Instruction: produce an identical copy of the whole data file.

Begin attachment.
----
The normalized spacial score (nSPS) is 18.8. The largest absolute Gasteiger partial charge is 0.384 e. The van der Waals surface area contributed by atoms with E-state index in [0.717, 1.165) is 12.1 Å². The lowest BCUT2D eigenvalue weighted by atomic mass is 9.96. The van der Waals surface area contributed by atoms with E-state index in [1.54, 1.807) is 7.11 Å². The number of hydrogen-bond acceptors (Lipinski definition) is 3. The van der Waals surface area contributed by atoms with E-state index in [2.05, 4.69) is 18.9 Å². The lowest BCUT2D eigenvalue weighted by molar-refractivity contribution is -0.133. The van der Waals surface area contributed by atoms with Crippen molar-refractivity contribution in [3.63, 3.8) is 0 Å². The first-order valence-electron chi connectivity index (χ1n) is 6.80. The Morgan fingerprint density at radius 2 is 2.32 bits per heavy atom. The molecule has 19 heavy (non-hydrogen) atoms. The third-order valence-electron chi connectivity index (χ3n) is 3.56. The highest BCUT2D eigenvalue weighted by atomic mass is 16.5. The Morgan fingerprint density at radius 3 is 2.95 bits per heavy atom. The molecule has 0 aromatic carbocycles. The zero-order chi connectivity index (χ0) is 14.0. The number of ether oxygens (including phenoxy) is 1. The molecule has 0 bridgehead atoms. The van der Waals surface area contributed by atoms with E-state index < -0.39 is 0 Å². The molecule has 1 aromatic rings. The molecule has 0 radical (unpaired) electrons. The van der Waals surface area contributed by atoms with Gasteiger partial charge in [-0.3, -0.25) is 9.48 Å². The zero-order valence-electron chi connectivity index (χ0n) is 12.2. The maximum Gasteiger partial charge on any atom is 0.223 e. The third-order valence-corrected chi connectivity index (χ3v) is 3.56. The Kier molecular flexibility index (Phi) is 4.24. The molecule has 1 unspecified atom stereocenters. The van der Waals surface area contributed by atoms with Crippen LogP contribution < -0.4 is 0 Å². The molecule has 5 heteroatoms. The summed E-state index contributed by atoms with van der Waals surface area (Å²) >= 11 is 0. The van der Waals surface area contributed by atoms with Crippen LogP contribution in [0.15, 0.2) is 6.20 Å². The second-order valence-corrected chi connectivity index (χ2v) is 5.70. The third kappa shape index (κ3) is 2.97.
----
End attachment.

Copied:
The normalized spacial score (nSPS) is 18.8. The largest absolute Gasteiger partial charge is 0.384 e. The van der Waals surface area contributed by atoms with E-state index in [0.717, 1.165) is 12.1 Å². The lowest BCUT2D eigenvalue weighted by atomic mass is 9.96. The van der Waals surface area contributed by atoms with E-state index in [1.54, 1.807) is 7.11 Å². The number of hydrogen-bond acceptors (Lipinski definition) is 3. The van der Waals surface area contributed by atoms with E-state index in [2.05, 4.69) is 18.9 Å². The lowest BCUT2D eigenvalue weighted by molar-refractivity contribution is -0.133. The van der Waals surface area contributed by atoms with Crippen molar-refractivity contribution in [3.63, 3.8) is 0 Å². The first-order valence-electron chi connectivity index (χ1n) is 6.80. The Morgan fingerprint density at radius 2 is 2.32 bits per heavy atom. The molecule has 19 heavy (non-hydrogen) atoms. The third-order valence-electron chi connectivity index (χ3n) is 3.56. The highest BCUT2D eigenvalue weighted by atomic mass is 16.5. The Morgan fingerprint density at radius 3 is 2.95 bits per heavy atom. The molecule has 0 aromatic carbocycles. The zero-order chi connectivity index (χ0) is 14.0. The number of ether oxygens (including phenoxy) is 1. The molecule has 0 bridgehead atoms. The van der Waals surface area contributed by atoms with E-state index < -0.39 is 0 Å². The molecule has 1 aromatic rings. The molecule has 0 radical (unpaired) electrons. The van der Waals surface area contributed by atoms with Gasteiger partial charge in [-0.3, -0.25) is 9.48 Å². The zero-order valence-electron chi connectivity index (χ0n) is 12.2. The maximum Gasteiger partial charge on any atom is 0.223 e. The third-order valence-corrected chi connectivity index (χ3v) is 3.56. The Kier molecular flexibility index (Phi) is 4.24. The molecule has 1 unspecified atom stereocenters. The van der Waals surface area contributed by atoms with Crippen LogP contribution < -0.4 is 0 Å². The molecule has 5 heteroatoms. The summed E-state index contributed by atoms with van der Waals surface area (Å²) >= 11 is 0. The van der Waals surface area contributed by atoms with Crippen LogP contribution in [0.15, 0.2) is 6.20 Å². The second-order valence-corrected chi connectivity index (χ2v) is 5.70. The third kappa shape index (κ3) is 2.97.